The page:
(This article will discuss when an elder in end-of-life care, usually ailing is near one caregiver and others are further away. Some of the suggestions/ideas apply to other situations, but we will separately explore the challenge of being an only child, taking your elders with you away from other siblings, when all the siblings are far away and how to maintain relationships in that event, and general eldercare as elders age as opposed to having a terminal illness. This also assumes a caring family, where siblings intend to continue a positive relationship after the decline of elders and parents were caring of their children. If you have experience with any of the situations we’re looking at examining in the future, I certainly welcome your input and experience! This is the first in a series on Eldercare, but the third in our series on Returning Home (Check out posts one and two here!))
How often do your siblings scold you when you go home for never being around, for missing important #family events, and essentially accuse you of being selfish? When you visit family, do you find yourself falling into the same stereotypical roles you did as kids? Do you find yourself applying rules and actions you no longer do in the rest of your life? I know I do!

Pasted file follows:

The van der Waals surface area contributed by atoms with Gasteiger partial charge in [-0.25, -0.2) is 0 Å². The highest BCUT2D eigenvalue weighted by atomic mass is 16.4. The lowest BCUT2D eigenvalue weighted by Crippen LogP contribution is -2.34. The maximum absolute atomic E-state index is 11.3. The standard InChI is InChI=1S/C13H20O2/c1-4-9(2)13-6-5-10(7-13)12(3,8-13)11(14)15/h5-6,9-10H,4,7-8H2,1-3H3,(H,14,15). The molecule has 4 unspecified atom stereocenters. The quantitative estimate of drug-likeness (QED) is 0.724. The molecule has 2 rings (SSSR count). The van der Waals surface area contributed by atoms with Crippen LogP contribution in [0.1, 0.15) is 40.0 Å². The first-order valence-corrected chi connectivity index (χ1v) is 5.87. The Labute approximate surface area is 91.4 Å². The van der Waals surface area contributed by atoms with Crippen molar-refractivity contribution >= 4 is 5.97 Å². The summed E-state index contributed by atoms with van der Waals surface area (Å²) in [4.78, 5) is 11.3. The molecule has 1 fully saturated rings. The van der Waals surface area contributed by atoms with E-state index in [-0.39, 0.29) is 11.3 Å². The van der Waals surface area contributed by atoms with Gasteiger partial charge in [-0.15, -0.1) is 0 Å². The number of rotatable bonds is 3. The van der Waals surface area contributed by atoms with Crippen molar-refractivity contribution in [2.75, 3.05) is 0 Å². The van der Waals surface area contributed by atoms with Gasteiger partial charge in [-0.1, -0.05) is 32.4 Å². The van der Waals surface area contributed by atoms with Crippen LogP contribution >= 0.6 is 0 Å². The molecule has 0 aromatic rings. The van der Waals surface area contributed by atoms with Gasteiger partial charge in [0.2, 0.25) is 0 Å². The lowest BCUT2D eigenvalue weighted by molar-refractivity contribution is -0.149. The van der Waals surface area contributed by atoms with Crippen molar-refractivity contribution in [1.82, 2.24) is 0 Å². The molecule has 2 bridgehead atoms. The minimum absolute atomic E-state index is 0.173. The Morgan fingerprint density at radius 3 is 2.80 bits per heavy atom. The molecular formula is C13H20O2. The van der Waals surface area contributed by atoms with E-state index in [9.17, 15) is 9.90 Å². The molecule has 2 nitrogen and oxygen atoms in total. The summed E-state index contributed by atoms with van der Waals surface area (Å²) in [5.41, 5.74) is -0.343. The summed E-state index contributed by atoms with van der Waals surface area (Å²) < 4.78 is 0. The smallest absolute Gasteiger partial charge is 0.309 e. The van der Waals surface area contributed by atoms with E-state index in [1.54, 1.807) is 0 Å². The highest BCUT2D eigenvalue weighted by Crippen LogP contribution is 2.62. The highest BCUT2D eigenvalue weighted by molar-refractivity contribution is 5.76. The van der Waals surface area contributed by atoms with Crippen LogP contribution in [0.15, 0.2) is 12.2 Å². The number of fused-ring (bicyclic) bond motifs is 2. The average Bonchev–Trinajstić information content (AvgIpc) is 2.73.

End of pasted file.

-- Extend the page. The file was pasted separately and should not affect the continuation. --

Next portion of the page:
Now add a stressor – a terminally ill family member. Supporting an ailing family member can be a heavy burden. Luckily, it’s also often a shared burden among siblings. Unfortunately, the stress of an ailing family member can exacerbate existing family dynamics. Old sibling rivalries, old templates (yours and theirs) come to the surface. Using the assumptions of old family dynamics is rarely healthy. It is particularly challenging to adapt to a new family dynamic with the people who were historically giving care becoming those who need it and vice versa. The sibling rivalries are bound to be challenged with a new family dynamic. Taking time to reflect on what those dynamics are and how to manage those in a stressful situation can help to alleviate some of the tension.